I've No Time For Drama - Poetry Weekend 21/11/2015


This Saturday's poem (also on PoemHunter):


I’ve No Time for Drama

I’ve no time for drama.
Conflict is so last season
And that fashion
Will never come again.

I’ve no time for drama.
Keep your accusations
I won’t be pushed into a corner of guilt
And made to feel like I need to put up a defense.

I’ve no time for drama
I can’t take things personally
And worry if and when you’ll take things
Way too personally.

I’ve no time for drama
But if you have time
For love
For understanding
And open-mindedness.
Then certainly,
I will have time for you.

...
Maja Dezulovic

Time to Get Started on Your Dream Life - Poetry Weekend 14/11/2015


Three poems for today (also featured on PoemHunter):


Dream Life

We walked to the beach
Admired the view
Of mountains
The sea
And traces of history
Had sandwiches
Walked back
Hand-in-hand
It was a Monday
And we were young.


Getting Started

The most difficult part
Is always to get going
On your dreams
To forget the negatives
And trudge on
Because if you don’t get going
There’s no way of ever knowing
If you’ll ever get there.


Time Goes On

While you hold your breath
Waiting for the right moment
The right thing to say
And the perfect chance.
Time goes on.

While you hesitate
Procrastinate
And talk yourself down.
Time goes on.

While you waste the hours
On social media
Making small talk
And spending way too long on things that don’t really matter
Time goes on.

And if you wake up,
Sit up
Suck it up
And keep going,
Time will go on
And you’ll get somewhere.

...
Maja Dezulovic

Friday the Thirteenth – What’s Luck Got to Do with It?


‘Luck is what happens when preparation meets opportunity.’ – Seneca

As a child, it was common to say ‘good luck’ to someone for a test or sports game.  If something bad happened, we attributed it to a bad stroke of luck.  However, the older you get the more you realize that ‘luck’ as an uncontrollable set of circumstances does not exist.  You create your own luck.

‘Shallow men believe in luck. Strong men believe in cause and effect.’ – Ralph Waldo Emerson

I believe that that our lives are a product of cause and effect.  Call it karma, divine order, or a broad definition of Newton’s third law of motion; the principle is the same.  Simply put, what you sow, you will reap.  Therefore, the harder you work and the more you learn, the more prepared you will be to make the best of opportunities that come your way.  It is not about hoping for the best, but creating the best version of yourself in order to take on greater challenges, which subsequently result in greater rewards.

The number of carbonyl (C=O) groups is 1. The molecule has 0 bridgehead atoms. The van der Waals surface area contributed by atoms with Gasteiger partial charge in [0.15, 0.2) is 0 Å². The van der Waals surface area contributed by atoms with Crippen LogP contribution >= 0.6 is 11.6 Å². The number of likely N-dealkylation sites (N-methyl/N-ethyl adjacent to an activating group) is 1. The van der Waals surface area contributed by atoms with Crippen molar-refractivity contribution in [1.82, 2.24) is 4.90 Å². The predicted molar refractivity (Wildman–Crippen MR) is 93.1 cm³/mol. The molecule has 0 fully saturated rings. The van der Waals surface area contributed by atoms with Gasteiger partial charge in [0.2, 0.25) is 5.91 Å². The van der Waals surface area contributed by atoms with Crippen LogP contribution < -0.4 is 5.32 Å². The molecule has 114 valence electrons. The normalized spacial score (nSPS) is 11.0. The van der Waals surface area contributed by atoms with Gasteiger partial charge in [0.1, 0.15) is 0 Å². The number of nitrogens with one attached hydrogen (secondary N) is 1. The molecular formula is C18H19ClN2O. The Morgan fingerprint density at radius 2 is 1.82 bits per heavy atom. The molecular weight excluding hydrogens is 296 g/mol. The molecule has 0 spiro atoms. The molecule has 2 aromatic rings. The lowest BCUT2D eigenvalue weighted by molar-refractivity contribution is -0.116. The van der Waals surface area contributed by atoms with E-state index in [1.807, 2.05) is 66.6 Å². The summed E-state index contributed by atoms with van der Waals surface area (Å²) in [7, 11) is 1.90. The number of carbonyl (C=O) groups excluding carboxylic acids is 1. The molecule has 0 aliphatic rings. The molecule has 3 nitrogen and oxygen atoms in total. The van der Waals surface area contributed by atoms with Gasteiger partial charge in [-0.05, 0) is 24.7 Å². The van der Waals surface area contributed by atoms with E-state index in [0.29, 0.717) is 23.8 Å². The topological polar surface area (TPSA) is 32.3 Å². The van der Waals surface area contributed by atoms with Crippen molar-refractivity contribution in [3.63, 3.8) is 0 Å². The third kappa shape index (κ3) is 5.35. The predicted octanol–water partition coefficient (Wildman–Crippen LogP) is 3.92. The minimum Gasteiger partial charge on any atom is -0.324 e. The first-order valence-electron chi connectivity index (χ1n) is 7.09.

I won’t go into this one too deeply as there is a lot of literature that discusses success and luck.  I simply thought it was worth mentioning as today is the famous ‘unlucky’ Friday the thirteenth.  Superstitions aside (unless a great idea for a story is involved), today is whatever we make of it.  Even when things go wrong, it is up to us to choose the way we handle these situations.  So here’s to growing wiser and smarter so that we may create more ‘good luck’ in our lives.


Maja Dezulovic

Love and Marriage in a Modern Context


Three and a half years ago I fell in love.  It wasn’t the first time, but it was the first time that the idea of it working in the long run was a possibility in my mind.  Within five months, I’d moved in with him.  Today, we’re still living together and married.

My parents didn’t get married until I was fifteen, and even then, it was because they needed the paperwork.  For years, family tried to talk them into doing it because it would somehow ‘solemnise’ their union and confirm their commitment to each other.  I never got the feeling that my mother or father would leave while I was growing up.  They were committed to each other and especially to their kids.  Two grown up kids and thirty years later, they’re still together.  Having grown up in that type of environment, seeing so many of my friends’ parents get divorced, I didn’t think getting married in the traditional sense was a big deal.  I realized that two people had to love each other and make a commitment to each other, but I didn’t think that traditional matrimony held much value in the modern world.